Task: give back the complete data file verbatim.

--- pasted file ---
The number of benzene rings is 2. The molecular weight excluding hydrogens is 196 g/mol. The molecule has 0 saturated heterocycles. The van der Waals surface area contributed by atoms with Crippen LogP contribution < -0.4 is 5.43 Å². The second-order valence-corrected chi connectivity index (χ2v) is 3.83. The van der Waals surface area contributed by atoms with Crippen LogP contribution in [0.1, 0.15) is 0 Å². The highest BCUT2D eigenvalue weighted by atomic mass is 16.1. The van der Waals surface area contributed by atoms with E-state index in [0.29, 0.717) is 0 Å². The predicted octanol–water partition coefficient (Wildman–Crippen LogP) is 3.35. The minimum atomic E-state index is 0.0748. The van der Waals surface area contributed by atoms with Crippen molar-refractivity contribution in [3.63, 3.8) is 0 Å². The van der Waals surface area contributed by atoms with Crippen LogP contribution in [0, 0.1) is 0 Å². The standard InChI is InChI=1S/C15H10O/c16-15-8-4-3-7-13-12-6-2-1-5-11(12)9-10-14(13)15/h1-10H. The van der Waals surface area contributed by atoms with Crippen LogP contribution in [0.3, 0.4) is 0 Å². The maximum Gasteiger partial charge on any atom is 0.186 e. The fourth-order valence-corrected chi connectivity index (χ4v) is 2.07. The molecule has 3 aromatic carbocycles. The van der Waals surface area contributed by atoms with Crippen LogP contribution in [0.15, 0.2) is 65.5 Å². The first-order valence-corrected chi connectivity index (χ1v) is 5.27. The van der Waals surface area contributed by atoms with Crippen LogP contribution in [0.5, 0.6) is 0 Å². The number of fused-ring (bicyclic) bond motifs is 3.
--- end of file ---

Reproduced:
The number of benzene rings is 2. The molecular weight excluding hydrogens is 196 g/mol. The molecule has 0 saturated heterocycles. The van der Waals surface area contributed by atoms with Crippen LogP contribution < -0.4 is 5.43 Å². The second-order valence-corrected chi connectivity index (χ2v) is 3.83. The van der Waals surface area contributed by atoms with Crippen LogP contribution in [0.1, 0.15) is 0 Å². The highest BCUT2D eigenvalue weighted by atomic mass is 16.1. The van der Waals surface area contributed by atoms with E-state index in [0.29, 0.717) is 0 Å². The predicted octanol–water partition coefficient (Wildman–Crippen LogP) is 3.35. The minimum atomic E-state index is 0.0748. The van der Waals surface area contributed by atoms with Crippen molar-refractivity contribution in [3.63, 3.8) is 0 Å². The van der Waals surface area contributed by atoms with Crippen LogP contribution in [0, 0.1) is 0 Å². The standard InChI is InChI=1S/C15H10O/c16-15-8-4-3-7-13-12-6-2-1-5-11(12)9-10-14(13)15/h1-10H. The van der Waals surface area contributed by atoms with Crippen LogP contribution in [0.3, 0.4) is 0 Å². The maximum Gasteiger partial charge on any atom is 0.186 e. The fourth-order valence-corrected chi connectivity index (χ4v) is 2.07. The molecule has 3 aromatic carbocycles. The van der Waals surface area contributed by atoms with Crippen LogP contribution in [0.15, 0.2) is 65.5 Å². The first-order valence-corrected chi connectivity index (χ1v) is 5.27. The van der Waals surface area contributed by atoms with Crippen LogP contribution in [0.5, 0.6) is 0 Å². The number of fused-ring (bicyclic) bond motifs is 3.